Monday, September 14, 2009

Static Class

Static classes are used when a class provides functionality that is not specific to any unique instance. Here are the features of static classes in C# 2.0.

Static classes can not be instantiated.
Static classes are sealed so they can not be inherited.
Only static members are allowed.
Static classes can only have static constructor to initialize static members.

Compiler makes sure that no instance of static class is created. In previous version of C#, the constructor has to be marked private to avoid this from happening.

Also compiler makes sure that no instance members are declared within a static class.


Public static class MyStaticClass
Private static int _staticVariable;
Public static int staticVariable;
Return _staticVariable;
_staticVariable = value;
Public static void Function()

A static class is defined as a class that contains only static members (of course besides the instance members inherited from System.Object and possibly a private constructor). Some languages provide built-in support for static classes. In C# 2.0, when a class is declared to be static, it is sealed, abstract, and no instance members can be overridden or declared.
public static class File {
If your language does not have built-in support for static classes, you can declare such classes manually as in the following C++ example:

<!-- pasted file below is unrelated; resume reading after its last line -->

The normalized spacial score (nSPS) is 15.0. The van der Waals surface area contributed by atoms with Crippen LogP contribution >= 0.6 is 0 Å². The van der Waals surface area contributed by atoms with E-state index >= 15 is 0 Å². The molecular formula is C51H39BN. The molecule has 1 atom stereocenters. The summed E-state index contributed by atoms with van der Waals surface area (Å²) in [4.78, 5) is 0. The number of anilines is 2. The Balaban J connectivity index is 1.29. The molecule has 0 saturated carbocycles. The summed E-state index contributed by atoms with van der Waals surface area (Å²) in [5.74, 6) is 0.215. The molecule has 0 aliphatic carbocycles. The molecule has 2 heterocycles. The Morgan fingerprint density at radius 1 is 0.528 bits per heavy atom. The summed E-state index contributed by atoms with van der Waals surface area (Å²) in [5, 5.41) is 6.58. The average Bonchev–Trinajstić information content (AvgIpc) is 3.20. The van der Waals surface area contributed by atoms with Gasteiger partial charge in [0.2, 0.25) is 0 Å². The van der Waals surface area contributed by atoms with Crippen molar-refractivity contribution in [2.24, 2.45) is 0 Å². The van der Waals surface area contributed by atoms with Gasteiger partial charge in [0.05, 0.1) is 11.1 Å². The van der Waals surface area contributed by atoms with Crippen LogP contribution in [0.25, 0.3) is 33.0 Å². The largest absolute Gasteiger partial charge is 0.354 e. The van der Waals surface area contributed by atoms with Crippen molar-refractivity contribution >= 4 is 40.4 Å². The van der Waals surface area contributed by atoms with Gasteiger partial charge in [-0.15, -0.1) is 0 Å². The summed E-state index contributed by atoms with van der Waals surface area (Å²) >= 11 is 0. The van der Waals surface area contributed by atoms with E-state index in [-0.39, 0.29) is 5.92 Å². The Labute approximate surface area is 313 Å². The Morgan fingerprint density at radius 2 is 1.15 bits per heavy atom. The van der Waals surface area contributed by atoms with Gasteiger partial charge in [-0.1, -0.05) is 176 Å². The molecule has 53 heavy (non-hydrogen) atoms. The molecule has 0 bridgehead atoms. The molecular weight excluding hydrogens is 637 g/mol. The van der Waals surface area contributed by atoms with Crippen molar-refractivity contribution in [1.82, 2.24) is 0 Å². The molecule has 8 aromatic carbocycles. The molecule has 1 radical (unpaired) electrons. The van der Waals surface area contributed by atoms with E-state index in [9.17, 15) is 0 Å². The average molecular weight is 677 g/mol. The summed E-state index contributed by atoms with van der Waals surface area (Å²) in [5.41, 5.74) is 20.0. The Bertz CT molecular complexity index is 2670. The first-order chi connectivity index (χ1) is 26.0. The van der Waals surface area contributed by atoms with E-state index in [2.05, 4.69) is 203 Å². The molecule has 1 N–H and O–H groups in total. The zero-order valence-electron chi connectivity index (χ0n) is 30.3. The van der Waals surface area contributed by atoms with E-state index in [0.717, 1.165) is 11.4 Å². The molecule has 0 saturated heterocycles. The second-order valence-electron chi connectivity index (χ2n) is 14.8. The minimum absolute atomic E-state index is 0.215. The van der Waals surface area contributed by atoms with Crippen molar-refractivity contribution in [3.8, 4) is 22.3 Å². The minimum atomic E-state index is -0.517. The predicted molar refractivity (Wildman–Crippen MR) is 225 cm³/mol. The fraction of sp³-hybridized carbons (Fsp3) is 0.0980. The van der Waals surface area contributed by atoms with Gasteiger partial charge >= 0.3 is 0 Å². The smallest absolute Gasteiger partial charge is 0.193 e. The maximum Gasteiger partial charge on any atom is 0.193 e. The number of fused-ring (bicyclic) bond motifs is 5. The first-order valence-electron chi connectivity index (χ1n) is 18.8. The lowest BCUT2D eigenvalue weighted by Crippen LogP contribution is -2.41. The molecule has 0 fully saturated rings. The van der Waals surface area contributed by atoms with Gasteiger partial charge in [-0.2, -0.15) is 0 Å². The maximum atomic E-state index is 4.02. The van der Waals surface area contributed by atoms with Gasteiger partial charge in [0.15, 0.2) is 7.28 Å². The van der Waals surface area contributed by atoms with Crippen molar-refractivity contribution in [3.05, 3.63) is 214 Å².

public class File abstract sealed {
Static classes are a compromise between pure object-oriented design and simplicity. They are commonly used to provide shortcuts to other operations (such as System.IO.File), or functionality for which a full object-oriented wrapper is unwarranted (such as System.Environment).
DO use static classes sparingly.
Static classes should be used only as supporting classes for the object-oriented core of the framework.
DO NOT treat static classes as a miscellaneous bucket.
There should be a clear charter for the class.
DO NOT declare or override instance members in static classes.
DO declare static classes as sealed, abstract, and add a private instance constructor, if your programming language does not have built-in support for static classes.

Example of Static Class in

using System;

static class MathFunction {
// Return the reciprocal of a value.
static public double reciprocal(double num) {
return 1/num;

// Return the fractional part of a value.
static public double fracPart(double num) {
return num - (int) num;

// Return true if num is even.
static public bool isEven(double num) {
return (num % 2) == 0 ? true : false;

// Return true of num is odd.
static public bool isOdd(double num) {
return !isEven(num);


class MainClass {
public static void Main() {
Console.WriteLine("Reciprocal of 5 is " +

Console.WriteLine("Fractional part of 4.234 is " +

Console.WriteLine("10 is even.");

Console.WriteLine("5 is odd.");

// The following attempt to create an instance of
// MathFunction will cause an error.
// MathFunction ob = new MathFunction(); // Wrong!

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